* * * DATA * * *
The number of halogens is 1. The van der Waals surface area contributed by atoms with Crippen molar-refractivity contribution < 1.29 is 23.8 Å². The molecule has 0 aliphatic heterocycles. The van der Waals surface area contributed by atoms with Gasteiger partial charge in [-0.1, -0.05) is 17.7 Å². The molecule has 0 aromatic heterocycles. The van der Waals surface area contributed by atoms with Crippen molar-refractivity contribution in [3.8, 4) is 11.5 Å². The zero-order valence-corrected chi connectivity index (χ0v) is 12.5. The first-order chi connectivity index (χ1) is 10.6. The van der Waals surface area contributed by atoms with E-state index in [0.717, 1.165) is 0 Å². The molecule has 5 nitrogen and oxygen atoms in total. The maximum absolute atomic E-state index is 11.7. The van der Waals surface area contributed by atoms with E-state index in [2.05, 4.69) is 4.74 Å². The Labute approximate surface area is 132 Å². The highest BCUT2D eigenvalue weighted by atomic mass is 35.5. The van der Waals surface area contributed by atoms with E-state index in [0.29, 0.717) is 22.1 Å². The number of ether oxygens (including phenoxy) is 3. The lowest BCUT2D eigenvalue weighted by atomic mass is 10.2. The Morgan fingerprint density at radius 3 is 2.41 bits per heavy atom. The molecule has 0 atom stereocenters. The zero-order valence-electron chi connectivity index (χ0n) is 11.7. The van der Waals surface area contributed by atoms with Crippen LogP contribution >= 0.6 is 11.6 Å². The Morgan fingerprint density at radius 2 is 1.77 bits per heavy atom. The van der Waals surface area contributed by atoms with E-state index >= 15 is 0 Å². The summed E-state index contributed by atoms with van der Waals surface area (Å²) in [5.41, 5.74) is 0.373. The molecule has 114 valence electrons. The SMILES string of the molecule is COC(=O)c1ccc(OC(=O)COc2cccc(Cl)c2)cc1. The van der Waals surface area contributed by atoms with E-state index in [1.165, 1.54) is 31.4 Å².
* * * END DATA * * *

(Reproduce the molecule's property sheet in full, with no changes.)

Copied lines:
The number of halogens is 1. The van der Waals surface area contributed by atoms with Crippen molar-refractivity contribution < 1.29 is 23.8 Å². The molecule has 0 aliphatic heterocycles. The van der Waals surface area contributed by atoms with Gasteiger partial charge in [-0.1, -0.05) is 17.7 Å². The molecule has 0 aromatic heterocycles. The van der Waals surface area contributed by atoms with Crippen molar-refractivity contribution in [3.8, 4) is 11.5 Å². The zero-order valence-corrected chi connectivity index (χ0v) is 12.5. The first-order chi connectivity index (χ1) is 10.6. The van der Waals surface area contributed by atoms with E-state index in [0.717, 1.165) is 0 Å². The molecule has 5 nitrogen and oxygen atoms in total. The maximum absolute atomic E-state index is 11.7. The van der Waals surface area contributed by atoms with E-state index in [2.05, 4.69) is 4.74 Å². The Labute approximate surface area is 132 Å². The highest BCUT2D eigenvalue weighted by atomic mass is 35.5. The van der Waals surface area contributed by atoms with E-state index in [0.29, 0.717) is 22.1 Å². The number of ether oxygens (including phenoxy) is 3. The lowest BCUT2D eigenvalue weighted by atomic mass is 10.2. The Morgan fingerprint density at radius 3 is 2.41 bits per heavy atom. The molecule has 0 atom stereocenters. The zero-order valence-electron chi connectivity index (χ0n) is 11.7. The van der Waals surface area contributed by atoms with Crippen LogP contribution >= 0.6 is 11.6 Å². The Morgan fingerprint density at radius 2 is 1.77 bits per heavy atom. The van der Waals surface area contributed by atoms with E-state index >= 15 is 0 Å². The summed E-state index contributed by atoms with van der Waals surface area (Å²) in [5.41, 5.74) is 0.373. The molecule has 114 valence electrons. The SMILES string of the molecule is COC(=O)c1ccc(OC(=O)COc2cccc(Cl)c2)cc1. The van der Waals surface area contributed by atoms with E-state index in [1.165, 1.54) is 31.4 Å².